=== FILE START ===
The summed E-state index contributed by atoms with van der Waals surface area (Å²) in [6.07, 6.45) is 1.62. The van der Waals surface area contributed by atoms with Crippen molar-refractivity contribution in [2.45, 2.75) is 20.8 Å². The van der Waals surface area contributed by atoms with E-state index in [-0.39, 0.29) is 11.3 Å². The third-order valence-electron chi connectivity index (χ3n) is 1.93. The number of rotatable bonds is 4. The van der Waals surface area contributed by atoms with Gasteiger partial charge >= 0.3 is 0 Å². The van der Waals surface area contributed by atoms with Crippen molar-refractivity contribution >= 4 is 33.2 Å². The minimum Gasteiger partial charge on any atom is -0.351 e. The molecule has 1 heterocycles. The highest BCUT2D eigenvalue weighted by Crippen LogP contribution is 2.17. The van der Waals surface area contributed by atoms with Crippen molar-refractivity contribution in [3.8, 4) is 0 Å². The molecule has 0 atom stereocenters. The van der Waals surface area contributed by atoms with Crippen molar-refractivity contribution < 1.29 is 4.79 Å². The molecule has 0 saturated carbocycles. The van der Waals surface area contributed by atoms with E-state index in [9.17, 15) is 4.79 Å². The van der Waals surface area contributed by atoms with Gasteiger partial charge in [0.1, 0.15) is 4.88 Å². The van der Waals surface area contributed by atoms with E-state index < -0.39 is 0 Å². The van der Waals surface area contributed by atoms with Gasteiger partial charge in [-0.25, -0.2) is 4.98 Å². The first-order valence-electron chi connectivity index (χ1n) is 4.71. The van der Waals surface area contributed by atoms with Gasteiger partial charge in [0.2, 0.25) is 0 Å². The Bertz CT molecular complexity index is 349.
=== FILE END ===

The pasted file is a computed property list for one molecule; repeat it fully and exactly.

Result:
The summed E-state index contributed by atoms with van der Waals surface area (Å²) in [6.07, 6.45) is 1.62. The van der Waals surface area contributed by atoms with Crippen molar-refractivity contribution in [2.45, 2.75) is 20.8 Å². The van der Waals surface area contributed by atoms with E-state index in [-0.39, 0.29) is 11.3 Å². The third-order valence-electron chi connectivity index (χ3n) is 1.93. The number of rotatable bonds is 4. The van der Waals surface area contributed by atoms with Gasteiger partial charge >= 0.3 is 0 Å². The van der Waals surface area contributed by atoms with Crippen molar-refractivity contribution >= 4 is 33.2 Å². The minimum Gasteiger partial charge on any atom is -0.351 e. The molecule has 1 heterocycles. The highest BCUT2D eigenvalue weighted by Crippen LogP contribution is 2.17. The van der Waals surface area contributed by atoms with Crippen molar-refractivity contribution in [3.8, 4) is 0 Å². The molecule has 0 atom stereocenters. The van der Waals surface area contributed by atoms with Crippen molar-refractivity contribution < 1.29 is 4.79 Å². The molecule has 0 saturated carbocycles. The van der Waals surface area contributed by atoms with E-state index in [9.17, 15) is 4.79 Å². The van der Waals surface area contributed by atoms with Gasteiger partial charge in [0.1, 0.15) is 4.88 Å². The van der Waals surface area contributed by atoms with E-state index < -0.39 is 0 Å². The van der Waals surface area contributed by atoms with Gasteiger partial charge in [-0.25, -0.2) is 4.98 Å². The first-order valence-electron chi connectivity index (χ1n) is 4.71. The van der Waals surface area contributed by atoms with Gasteiger partial charge in [0.2, 0.25) is 0 Å². The Bertz CT molecular complexity index is 349.